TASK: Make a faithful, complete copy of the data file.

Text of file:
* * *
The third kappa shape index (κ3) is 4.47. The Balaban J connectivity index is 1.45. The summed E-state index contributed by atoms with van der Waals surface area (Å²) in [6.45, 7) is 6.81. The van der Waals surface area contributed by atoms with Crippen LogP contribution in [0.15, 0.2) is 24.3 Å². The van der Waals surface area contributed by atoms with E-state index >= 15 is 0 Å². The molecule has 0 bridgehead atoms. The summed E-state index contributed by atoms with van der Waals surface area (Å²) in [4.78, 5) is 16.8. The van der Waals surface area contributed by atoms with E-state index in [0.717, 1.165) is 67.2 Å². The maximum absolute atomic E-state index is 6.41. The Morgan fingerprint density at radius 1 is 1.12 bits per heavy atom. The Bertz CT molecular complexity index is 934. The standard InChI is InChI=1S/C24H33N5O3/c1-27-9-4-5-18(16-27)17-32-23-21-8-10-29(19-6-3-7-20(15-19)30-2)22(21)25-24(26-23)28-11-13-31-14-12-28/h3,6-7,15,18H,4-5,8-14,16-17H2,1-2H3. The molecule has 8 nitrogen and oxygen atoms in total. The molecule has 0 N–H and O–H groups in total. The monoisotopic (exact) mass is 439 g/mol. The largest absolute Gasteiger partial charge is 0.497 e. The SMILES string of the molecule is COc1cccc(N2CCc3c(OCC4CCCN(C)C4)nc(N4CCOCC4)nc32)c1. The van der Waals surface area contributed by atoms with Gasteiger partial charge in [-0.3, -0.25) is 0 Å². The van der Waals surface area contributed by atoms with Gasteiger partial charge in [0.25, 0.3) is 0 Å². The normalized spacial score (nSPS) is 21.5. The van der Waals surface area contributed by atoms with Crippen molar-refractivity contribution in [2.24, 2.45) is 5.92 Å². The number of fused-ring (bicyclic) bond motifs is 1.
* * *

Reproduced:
The third kappa shape index (κ3) is 4.47. The Balaban J connectivity index is 1.45. The summed E-state index contributed by atoms with van der Waals surface area (Å²) in [6.45, 7) is 6.81. The van der Waals surface area contributed by atoms with Crippen LogP contribution in [0.15, 0.2) is 24.3 Å². The van der Waals surface area contributed by atoms with E-state index >= 15 is 0 Å². The molecule has 0 bridgehead atoms. The summed E-state index contributed by atoms with van der Waals surface area (Å²) in [4.78, 5) is 16.8. The van der Waals surface area contributed by atoms with E-state index in [0.717, 1.165) is 67.2 Å². The maximum absolute atomic E-state index is 6.41. The Morgan fingerprint density at radius 1 is 1.12 bits per heavy atom. The Bertz CT molecular complexity index is 934. The standard InChI is InChI=1S/C24H33N5O3/c1-27-9-4-5-18(16-27)17-32-23-21-8-10-29(19-6-3-7-20(15-19)30-2)22(21)25-24(26-23)28-11-13-31-14-12-28/h3,6-7,15,18H,4-5,8-14,16-17H2,1-2H3. The molecule has 8 nitrogen and oxygen atoms in total. The molecule has 0 N–H and O–H groups in total. The monoisotopic (exact) mass is 439 g/mol. The largest absolute Gasteiger partial charge is 0.497 e. The SMILES string of the molecule is COc1cccc(N2CCc3c(OCC4CCCN(C)C4)nc(N4CCOCC4)nc32)c1. The van der Waals surface area contributed by atoms with Gasteiger partial charge in [-0.3, -0.25) is 0 Å². The van der Waals surface area contributed by atoms with Gasteiger partial charge in [0.25, 0.3) is 0 Å². The normalized spacial score (nSPS) is 21.5. The van der Waals surface area contributed by atoms with Crippen molar-refractivity contribution in [2.24, 2.45) is 5.92 Å². The number of fused-ring (bicyclic) bond motifs is 1.